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Wyoming nuclear energy project advances to phase 2; completion in Q3 2025

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GILLETTE, Wyo. — Energy developers are advancing with the second phase of a project intended to assess the viability of establishing nuclear energy sources in Wyoming, with completion expected by late 2025. 

The $20 million cost-share project is a collaborative effort between the Wyoming Energy Authority and BWX Technologies Inc. The project is intended to assess the viability of deploying small-scale nuclear reactors in the state as a source of resilient and reliable energy to augment existing power generation resources, according to a June 17 news release. 

Per BWXT, the recently awarded second phase includes a contract to complete the conceptual design of a lead microreactor unit, develop a regulatory engagement plan and microreactor fleet model and demonstrate the Wyoming supply chain’s ability to manufacture nuclear components. 

According to the release, since 2021, BWXT and the U.S. Department of Energy have been developing a microreactor: the BWXT Advanced Nuclear Reactor. It is a unit light enough to be transported by rail, ship or truck and can deliver up to 50 megawatts of thermal nuclear power. 

Joe Miller, BWXT president, says there is extraordinary support in Wyoming for the opportunities for microreactor deployment. He says stakeholder meetings have been very productive and workshops with potential local vendors in Gillette, Casper and Cheyenne have been well attended. 

“We look forward to taking this next step forward with the Wyoming Energy Authority and very much appreciate the vision of a clean, reliable, and practical energy future demonstrated by both Governor Mark Gordon and the Authority’s Executive Director Rob Creager,” Miller said in a statement.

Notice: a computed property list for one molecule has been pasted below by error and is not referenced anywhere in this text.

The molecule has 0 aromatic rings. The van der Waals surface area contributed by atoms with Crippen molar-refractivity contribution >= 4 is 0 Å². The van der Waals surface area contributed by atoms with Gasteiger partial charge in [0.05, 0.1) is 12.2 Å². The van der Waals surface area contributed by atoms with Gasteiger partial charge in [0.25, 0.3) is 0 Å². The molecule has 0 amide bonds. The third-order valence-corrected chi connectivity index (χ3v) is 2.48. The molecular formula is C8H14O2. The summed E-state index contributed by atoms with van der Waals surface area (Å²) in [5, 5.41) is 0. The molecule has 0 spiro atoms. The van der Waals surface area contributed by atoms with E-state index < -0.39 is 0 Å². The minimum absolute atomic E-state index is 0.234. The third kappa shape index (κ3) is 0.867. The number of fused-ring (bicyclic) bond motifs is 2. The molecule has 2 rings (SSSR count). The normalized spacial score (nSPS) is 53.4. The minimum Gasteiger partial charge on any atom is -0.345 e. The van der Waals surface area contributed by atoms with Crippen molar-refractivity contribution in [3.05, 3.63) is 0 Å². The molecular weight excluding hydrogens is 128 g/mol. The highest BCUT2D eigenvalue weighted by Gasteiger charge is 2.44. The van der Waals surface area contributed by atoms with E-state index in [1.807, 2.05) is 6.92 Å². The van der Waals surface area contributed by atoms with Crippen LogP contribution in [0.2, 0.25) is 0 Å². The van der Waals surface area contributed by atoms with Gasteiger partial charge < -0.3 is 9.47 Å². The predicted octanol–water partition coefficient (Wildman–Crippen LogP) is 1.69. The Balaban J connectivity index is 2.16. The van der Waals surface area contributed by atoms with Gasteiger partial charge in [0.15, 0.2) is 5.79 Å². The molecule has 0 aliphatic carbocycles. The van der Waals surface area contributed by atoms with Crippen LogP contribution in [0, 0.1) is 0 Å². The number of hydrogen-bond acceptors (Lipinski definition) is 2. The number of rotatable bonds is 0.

Per the release, phase one has been ongoing with BWXT working with the Wyoming Energy Authority to define the requirements for nuclear applications of base heat and power needs for remote, off-grid applications within the state. 

During the first phase, BWXT also performed microreactor system engineering work that could support Wyoming’s future power needs and identified areas where Wyoming’s existing supply chain could demonstrate capabilities for reactor component manufacturing and support reactor deployment. 

With the second phase award, Wyoming Energy Authority Executive Director Rob Creager expressed eagerness to advance and stated the completion of the first phase confirms his agency’s vision of why nuclear has so much potential in Wyoming — from uranium production to manufacturing to industrial applications. 

“As the world’s demand for reliable, affordable baseload power only increases over the next fifty years, we see nuclear as a valuable investment to Wyoming’s already robust energy portfolio,” Creager said in a statement. 

Phase two of the project is expected to be completed by the third quarter of 2025, per the release.

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